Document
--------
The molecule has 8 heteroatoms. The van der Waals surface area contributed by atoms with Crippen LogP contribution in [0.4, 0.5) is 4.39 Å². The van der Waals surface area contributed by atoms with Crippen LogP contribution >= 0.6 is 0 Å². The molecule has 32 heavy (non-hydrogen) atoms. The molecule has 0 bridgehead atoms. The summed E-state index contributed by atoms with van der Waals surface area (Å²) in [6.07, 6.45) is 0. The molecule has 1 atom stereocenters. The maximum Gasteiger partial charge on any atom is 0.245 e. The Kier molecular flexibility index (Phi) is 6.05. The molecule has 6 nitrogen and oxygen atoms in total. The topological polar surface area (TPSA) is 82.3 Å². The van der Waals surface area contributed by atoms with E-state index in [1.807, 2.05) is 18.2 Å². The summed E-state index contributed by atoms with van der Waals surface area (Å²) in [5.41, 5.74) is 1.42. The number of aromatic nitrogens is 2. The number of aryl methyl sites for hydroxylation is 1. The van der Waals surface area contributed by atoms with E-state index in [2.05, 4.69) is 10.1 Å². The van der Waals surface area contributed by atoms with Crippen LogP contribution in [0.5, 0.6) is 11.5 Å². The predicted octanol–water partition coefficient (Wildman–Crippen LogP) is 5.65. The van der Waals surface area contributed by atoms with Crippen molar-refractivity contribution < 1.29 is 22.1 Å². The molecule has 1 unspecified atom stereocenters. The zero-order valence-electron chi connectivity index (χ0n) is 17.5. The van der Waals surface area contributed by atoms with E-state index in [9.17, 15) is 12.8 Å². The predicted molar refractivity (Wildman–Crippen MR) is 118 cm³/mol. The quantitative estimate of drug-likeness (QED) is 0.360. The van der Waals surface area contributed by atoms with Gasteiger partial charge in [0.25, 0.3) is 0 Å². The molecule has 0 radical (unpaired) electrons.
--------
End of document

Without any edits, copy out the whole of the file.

The molecule has 8 heteroatoms. The van der Waals surface area contributed by atoms with Crippen LogP contribution in [0.4, 0.5) is 4.39 Å². The van der Waals surface area contributed by atoms with Crippen LogP contribution >= 0.6 is 0 Å². The molecule has 32 heavy (non-hydrogen) atoms. The molecule has 0 bridgehead atoms. The summed E-state index contributed by atoms with van der Waals surface area (Å²) in [6.07, 6.45) is 0. The molecule has 1 atom stereocenters. The maximum Gasteiger partial charge on any atom is 0.245 e. The Kier molecular flexibility index (Phi) is 6.05. The molecule has 6 nitrogen and oxygen atoms in total. The topological polar surface area (TPSA) is 82.3 Å². The van der Waals surface area contributed by atoms with E-state index in [1.807, 2.05) is 18.2 Å². The summed E-state index contributed by atoms with van der Waals surface area (Å²) in [5.41, 5.74) is 1.42. The number of aromatic nitrogens is 2. The number of aryl methyl sites for hydroxylation is 1. The van der Waals surface area contributed by atoms with E-state index in [2.05, 4.69) is 10.1 Å². The van der Waals surface area contributed by atoms with Crippen LogP contribution in [0.5, 0.6) is 11.5 Å². The predicted octanol–water partition coefficient (Wildman–Crippen LogP) is 5.65. The van der Waals surface area contributed by atoms with Crippen molar-refractivity contribution < 1.29 is 22.1 Å². The molecule has 1 unspecified atom stereocenters. The zero-order valence-electron chi connectivity index (χ0n) is 17.5. The van der Waals surface area contributed by atoms with E-state index in [9.17, 15) is 12.8 Å². The predicted molar refractivity (Wildman–Crippen MR) is 118 cm³/mol. The quantitative estimate of drug-likeness (QED) is 0.360. The van der Waals surface area contributed by atoms with Gasteiger partial charge in [0.25, 0.3) is 0 Å². The molecule has 0 radical (unpaired) electrons.